Sunday, November 11, 2007

Addiction to sweets

According to an article in today's newspaper, even drug-addicted rats chose water mixed with saccharine over water mixed with cocaine!

These findings were presented last week at the annual meeting of the Society of Neuroscience in San Diego. C0-author, Magalie Lenoir of the University of Bordeaux in France, said that, "intense sweetness is more rewarding to the rats than cocaine." These scientists believe that this preference for sweets might partially explain the overconsumption of sugary foods by persons in modern society and the rise in human obesity.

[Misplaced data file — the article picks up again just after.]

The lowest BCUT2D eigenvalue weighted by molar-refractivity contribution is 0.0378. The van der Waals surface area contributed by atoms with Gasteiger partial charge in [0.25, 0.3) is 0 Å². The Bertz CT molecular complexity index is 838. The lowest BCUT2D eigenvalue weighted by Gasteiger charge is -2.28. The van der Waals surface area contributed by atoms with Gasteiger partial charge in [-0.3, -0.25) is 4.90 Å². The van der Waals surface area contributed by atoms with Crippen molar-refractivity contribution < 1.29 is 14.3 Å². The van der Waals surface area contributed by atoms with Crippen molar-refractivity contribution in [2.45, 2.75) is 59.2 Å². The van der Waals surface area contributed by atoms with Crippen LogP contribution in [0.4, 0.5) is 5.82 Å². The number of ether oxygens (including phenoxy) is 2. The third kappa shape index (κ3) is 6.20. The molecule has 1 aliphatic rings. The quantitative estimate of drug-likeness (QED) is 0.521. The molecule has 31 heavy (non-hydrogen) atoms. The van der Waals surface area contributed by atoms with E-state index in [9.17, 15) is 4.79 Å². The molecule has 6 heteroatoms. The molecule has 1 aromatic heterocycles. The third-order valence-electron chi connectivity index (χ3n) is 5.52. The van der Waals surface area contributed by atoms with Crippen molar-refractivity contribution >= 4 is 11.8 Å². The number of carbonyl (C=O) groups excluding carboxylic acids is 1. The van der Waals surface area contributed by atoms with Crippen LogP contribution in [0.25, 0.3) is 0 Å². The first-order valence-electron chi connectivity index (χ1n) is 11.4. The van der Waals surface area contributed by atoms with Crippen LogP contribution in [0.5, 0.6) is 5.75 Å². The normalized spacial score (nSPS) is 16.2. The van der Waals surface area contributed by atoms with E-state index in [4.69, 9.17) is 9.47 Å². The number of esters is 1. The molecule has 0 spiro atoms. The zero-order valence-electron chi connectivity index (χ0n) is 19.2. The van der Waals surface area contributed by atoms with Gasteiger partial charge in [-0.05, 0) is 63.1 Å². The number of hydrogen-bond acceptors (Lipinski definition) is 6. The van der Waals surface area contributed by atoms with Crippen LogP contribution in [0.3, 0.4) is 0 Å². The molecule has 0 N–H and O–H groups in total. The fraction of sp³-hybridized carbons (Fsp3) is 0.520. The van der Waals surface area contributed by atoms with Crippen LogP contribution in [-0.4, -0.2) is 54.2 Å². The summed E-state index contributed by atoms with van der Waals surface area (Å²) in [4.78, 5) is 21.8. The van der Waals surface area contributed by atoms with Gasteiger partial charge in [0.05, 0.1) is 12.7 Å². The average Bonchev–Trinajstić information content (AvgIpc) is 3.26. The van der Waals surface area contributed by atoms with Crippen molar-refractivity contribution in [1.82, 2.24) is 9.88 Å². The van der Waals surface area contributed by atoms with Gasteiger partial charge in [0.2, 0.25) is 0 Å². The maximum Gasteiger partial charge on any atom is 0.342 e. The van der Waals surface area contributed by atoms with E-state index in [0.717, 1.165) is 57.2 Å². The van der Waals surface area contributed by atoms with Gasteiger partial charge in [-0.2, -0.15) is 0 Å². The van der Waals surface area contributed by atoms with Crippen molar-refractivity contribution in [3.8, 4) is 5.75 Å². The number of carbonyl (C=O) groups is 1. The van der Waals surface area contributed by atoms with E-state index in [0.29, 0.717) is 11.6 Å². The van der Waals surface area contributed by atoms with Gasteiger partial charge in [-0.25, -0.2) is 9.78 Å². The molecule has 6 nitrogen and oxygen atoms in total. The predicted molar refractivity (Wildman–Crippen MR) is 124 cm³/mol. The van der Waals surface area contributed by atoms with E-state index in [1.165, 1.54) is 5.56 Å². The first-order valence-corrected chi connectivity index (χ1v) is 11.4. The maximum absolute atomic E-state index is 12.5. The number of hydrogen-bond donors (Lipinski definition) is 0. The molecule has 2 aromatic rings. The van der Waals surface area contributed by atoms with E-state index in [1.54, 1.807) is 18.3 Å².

This study is interesting to me on several levels. The fact that the sweet drink was not sweetened with sugar but with saccharine indicates that the addictive property of "sweets" is not just an addiction to "sugar." I have often thought that sugar was addictive, but I had never before considered that the sweet taste is what is addictive!

As a person who has battled a weight problem throughout my lifetime, I have frequently observed that my "need" for sweets is sometimes physically uncontrollable, similar to a physical addiction. I have also observed that my desire for sweets decreases dramatically after I abstain for a week or so. Another puzzling aspect of this phenomena to me is that my body responds the same to sweets whether those sweets are sugar-sweetened or artificially sweetened.

Maybe these researchers are on to something.

1 comment:

Carol said...

I definitely think they're onto something. I think sweets are addictive - and I also think carbohydrates such as bread are addictive, too.